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Punk England

L. E. Arnott 1958 (Ormond Beach Fla.)

The cobblestone streets of London
began to crack in the mid-70s.
Trash rotted in the gutter
b/c the garbage collectors were on strike.

A Punk stumbled down the street in his uniform:
Spiked lime green hair,
a dog collar around his neck,
tight ass blue jeans that cut off the circulation,
and a filthy t-shirt with the sleeves
torn off at the armpits.

The Punks were crude, rude & raw.
An army of vampires in leather
who declared war on the British Empire.
T. Rex said they represented
"a violence of the mind."

After the Sex Pistols' record,
God Save the Queen, went #1
the week of the Queen's Silver Jubilee,
the House of Lords said they were
a greater threat to National Security
than the Berlin Wall or double-digit inflation.
Phone calls were made in the middle of the night.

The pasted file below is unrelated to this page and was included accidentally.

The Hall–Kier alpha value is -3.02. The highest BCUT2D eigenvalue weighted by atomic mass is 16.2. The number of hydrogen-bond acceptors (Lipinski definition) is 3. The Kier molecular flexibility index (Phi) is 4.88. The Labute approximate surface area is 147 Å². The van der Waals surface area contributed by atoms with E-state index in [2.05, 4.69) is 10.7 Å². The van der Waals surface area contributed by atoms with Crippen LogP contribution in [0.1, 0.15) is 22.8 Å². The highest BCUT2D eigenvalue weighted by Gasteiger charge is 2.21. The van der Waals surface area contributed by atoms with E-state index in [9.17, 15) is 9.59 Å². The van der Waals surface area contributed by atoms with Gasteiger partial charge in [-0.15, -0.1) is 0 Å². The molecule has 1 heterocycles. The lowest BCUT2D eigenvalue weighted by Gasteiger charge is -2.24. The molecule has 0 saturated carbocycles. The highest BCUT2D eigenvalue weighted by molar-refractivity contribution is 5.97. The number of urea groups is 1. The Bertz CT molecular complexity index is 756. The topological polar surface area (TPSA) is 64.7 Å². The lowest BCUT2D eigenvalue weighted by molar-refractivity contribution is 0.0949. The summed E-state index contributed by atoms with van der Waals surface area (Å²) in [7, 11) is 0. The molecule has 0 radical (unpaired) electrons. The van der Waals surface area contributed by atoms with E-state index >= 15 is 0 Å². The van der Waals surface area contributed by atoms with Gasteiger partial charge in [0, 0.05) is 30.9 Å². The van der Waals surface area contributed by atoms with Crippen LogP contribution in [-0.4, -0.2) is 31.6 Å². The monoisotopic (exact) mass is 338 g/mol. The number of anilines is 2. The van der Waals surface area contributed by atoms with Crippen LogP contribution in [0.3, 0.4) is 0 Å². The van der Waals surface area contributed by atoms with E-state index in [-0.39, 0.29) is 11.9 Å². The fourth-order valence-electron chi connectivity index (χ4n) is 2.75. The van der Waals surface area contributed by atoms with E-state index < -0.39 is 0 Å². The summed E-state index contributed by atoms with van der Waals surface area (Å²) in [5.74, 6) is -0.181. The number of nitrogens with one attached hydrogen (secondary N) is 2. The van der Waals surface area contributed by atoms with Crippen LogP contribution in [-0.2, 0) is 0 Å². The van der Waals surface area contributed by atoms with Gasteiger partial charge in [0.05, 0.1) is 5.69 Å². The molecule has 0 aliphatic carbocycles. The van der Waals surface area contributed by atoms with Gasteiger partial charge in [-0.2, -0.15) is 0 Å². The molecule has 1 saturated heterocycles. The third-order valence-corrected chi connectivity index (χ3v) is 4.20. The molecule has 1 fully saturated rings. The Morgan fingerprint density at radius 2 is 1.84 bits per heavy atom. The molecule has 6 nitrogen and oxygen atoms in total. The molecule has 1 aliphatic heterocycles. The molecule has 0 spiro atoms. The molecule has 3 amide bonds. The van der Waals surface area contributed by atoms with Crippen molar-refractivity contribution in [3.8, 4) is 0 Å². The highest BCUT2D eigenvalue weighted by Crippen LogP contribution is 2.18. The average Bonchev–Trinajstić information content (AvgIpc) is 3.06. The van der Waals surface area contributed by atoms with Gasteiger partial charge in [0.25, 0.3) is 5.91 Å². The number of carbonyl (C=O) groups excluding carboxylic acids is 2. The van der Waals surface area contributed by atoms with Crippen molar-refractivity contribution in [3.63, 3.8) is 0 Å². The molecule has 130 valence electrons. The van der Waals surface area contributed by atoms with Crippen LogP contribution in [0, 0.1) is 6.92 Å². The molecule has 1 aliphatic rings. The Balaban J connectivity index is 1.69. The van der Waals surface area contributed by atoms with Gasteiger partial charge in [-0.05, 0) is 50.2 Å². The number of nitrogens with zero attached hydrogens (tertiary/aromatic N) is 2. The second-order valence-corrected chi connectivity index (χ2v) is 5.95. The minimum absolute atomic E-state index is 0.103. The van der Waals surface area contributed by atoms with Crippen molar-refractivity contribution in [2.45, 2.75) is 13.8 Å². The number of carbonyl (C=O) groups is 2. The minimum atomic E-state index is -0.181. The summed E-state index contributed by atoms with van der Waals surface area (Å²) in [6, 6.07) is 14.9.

They got the hell out before their heads
became ornaments on London Bridge.

Like the Puritans in 1620,
the Sex Pistols came to America:
the Land of the Weird,
the land of the free.
National Security strip searched them
at the airport, and "played with their willies."
They were followed & photographed
by the FBI, ATF,& INS.

On January 14, 1978
the band imploded
at San Francisco's Winterland.
Punk was dead.
The autopsy was a bloody mess.

Postscript: Sid Vicious died
of a heroin overdose
on February 2, 1979.

About this poem

Historical retrospective

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Written on October 15, 2012

Submitted on October 17, 2021

1:11 min read
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    "Punk England" Poetry.com. STANDS4 LLC, 2021. Web. 5 Dec. 2021. <https://www.poetry.com/poem/112219/punk-england>.

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